OTTAWA – The Canadian ethics watchdog has investigated allegations that the prime minister's office has put pressure on former Attorney General Jody Wilson-Raybould to help construction giant SNC-Lavalin prevent criminal prosecution, even if Prime Minister Justin Trudeau says Wilson- Raybould told personally last fall that the decision of her was to make.
Ethics Commissioner Mario Dion confirmed his investigation Monday in a letter to NDP MPs Charlie Angus and Nathan Cullen, who raised possible violations of the Conflicts of Interest Act.
In the letter, Dion said that he "has reason to believe that a possible violation of section 9 (of the law) may have occurred." This section prohibits the office bearers from trying to influence decisions that may "affect improper personal interests of others". "
In an interview with journalists in a Vancouver house advert, Trudeau said he welcomed the survey because "it is extremely important that Canadians can continue to have confidence in our system."
He said he had met Wilson-Raybould twice, representing a downtown Vancouver drive, as he arrived in town on Sunday, although she was not present with him at the announcement. He said he still has full confidence in Jody & # 39; and said she recognizes that he confirmed her independence as a lawyer-general at a meeting months ago.
"We talked about our shared goals for our country and for this government," he said. & # 39; She confirmed for me a conversation we had this fall and in which I told her directly that decisions about matters involving the director of the prosecution were only for her. & # 39;
A last week's Globe and Mail report mentions sources without a name that said Prime Minister Wilson-Raybould's office encouraged federal prosecutors to negotiate a deal with SNC-Lavalin that would have resulted in a fine in place of a criminal trial.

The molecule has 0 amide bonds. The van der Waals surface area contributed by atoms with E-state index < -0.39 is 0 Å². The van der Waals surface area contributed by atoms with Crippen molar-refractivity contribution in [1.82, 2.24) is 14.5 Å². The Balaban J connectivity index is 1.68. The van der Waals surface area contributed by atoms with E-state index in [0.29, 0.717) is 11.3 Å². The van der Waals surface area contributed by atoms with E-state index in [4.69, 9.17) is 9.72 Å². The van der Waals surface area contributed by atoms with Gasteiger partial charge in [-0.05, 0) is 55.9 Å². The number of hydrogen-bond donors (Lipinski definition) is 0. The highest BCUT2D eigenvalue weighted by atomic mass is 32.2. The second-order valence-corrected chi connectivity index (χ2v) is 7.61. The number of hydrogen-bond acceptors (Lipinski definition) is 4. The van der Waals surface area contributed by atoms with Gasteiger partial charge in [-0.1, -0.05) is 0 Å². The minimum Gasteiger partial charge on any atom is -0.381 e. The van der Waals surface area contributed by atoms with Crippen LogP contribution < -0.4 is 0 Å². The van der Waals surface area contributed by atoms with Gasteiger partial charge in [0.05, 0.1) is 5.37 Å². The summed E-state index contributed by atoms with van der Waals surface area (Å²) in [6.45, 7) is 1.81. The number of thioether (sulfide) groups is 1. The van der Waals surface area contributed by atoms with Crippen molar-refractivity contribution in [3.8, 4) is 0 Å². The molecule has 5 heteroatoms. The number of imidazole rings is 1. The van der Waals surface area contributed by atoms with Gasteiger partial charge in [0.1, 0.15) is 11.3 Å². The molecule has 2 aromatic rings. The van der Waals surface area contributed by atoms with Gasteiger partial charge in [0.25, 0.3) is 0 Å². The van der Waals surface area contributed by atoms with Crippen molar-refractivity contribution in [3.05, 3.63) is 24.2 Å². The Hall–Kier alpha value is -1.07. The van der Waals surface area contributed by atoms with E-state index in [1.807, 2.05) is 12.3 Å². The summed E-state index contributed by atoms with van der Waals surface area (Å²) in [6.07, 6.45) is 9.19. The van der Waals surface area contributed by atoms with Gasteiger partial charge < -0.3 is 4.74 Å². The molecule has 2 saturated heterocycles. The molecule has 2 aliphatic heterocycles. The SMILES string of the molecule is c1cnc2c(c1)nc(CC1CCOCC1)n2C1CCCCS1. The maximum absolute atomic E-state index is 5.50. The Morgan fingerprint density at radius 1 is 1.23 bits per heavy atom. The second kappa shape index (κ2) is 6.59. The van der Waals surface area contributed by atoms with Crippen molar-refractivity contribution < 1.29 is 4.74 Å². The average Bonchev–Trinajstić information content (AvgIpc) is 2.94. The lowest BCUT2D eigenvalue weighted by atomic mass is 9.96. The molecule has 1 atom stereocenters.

The company in Quebec was accused in 2015 of bribing Libyan officials between 2001 and 2011 in exchange for construction contracts.
De Post has not independently confirmed the allegations of political interference.
Subsequently, interim commissioner for public integrity Mario Dion in Ottawa, Tuesday, December 13, 2011.
Adrian Wyld / CP
Wilson-Raybould, who was kicked out of the justice portfolio last month, said little publicly about the allegations, citing the lawyer-client's right. On Sunday, the conservative leader Andrew Scheer wrote to Trudeau to demand that he abandon that privilege and permit Wilson-Raybould to speak openly.
But Trudeau said that the issue of waiving privileges "is not easy." He said he asked the current Attorney General David Lametti for recommendations for him.
In Ottawa, Lametti held a speech at a Canadian Bar Association conference Monday, in which he pointed to his dual role as cabinet member working on justice policy and the government's most important legal adviser overseeing the prosecutor's office. "It is important to remember that while the Attorney General is at some distance from his cabinet colleague, he, in contrast to other countries, does not work in isolation from them in Canada," he said. "But there is a line that can not be exceeded, telling the attorney general what a decision should be: that would be interference."